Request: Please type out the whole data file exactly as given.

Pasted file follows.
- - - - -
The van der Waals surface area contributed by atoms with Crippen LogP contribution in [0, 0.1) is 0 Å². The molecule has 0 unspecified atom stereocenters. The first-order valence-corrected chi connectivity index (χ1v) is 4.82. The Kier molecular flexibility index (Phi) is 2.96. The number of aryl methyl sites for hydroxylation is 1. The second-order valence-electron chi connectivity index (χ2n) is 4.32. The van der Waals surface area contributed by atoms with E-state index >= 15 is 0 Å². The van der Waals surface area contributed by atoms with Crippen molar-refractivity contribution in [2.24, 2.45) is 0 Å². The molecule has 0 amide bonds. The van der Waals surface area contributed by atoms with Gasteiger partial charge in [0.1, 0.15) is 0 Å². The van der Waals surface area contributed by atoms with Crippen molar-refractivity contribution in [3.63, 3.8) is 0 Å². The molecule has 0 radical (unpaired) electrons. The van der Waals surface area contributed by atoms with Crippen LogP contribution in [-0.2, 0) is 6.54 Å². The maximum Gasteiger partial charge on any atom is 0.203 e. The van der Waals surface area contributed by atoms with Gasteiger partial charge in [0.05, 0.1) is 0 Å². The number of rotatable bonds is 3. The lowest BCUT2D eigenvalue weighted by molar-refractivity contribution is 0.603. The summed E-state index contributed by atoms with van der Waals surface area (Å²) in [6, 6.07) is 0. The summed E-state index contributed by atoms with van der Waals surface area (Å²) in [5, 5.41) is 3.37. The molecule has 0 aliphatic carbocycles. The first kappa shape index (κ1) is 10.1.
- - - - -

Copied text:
The van der Waals surface area contributed by atoms with Crippen LogP contribution in [0, 0.1) is 0 Å². The molecule has 0 unspecified atom stereocenters. The first-order valence-corrected chi connectivity index (χ1v) is 4.82. The Kier molecular flexibility index (Phi) is 2.96. The number of aryl methyl sites for hydroxylation is 1. The second-order valence-electron chi connectivity index (χ2n) is 4.32. The van der Waals surface area contributed by atoms with E-state index >= 15 is 0 Å². The van der Waals surface area contributed by atoms with Crippen molar-refractivity contribution in [2.24, 2.45) is 0 Å². The molecule has 0 amide bonds. The van der Waals surface area contributed by atoms with Gasteiger partial charge in [0.1, 0.15) is 0 Å². The van der Waals surface area contributed by atoms with Crippen molar-refractivity contribution in [3.63, 3.8) is 0 Å². The molecule has 0 radical (unpaired) electrons. The van der Waals surface area contributed by atoms with Crippen LogP contribution in [-0.2, 0) is 6.54 Å². The maximum Gasteiger partial charge on any atom is 0.203 e. The van der Waals surface area contributed by atoms with Gasteiger partial charge in [0.05, 0.1) is 0 Å². The number of rotatable bonds is 3. The lowest BCUT2D eigenvalue weighted by molar-refractivity contribution is 0.603. The summed E-state index contributed by atoms with van der Waals surface area (Å²) in [6, 6.07) is 0. The summed E-state index contributed by atoms with van der Waals surface area (Å²) in [5, 5.41) is 3.37. The molecule has 0 aliphatic carbocycles. The first kappa shape index (κ1) is 10.1.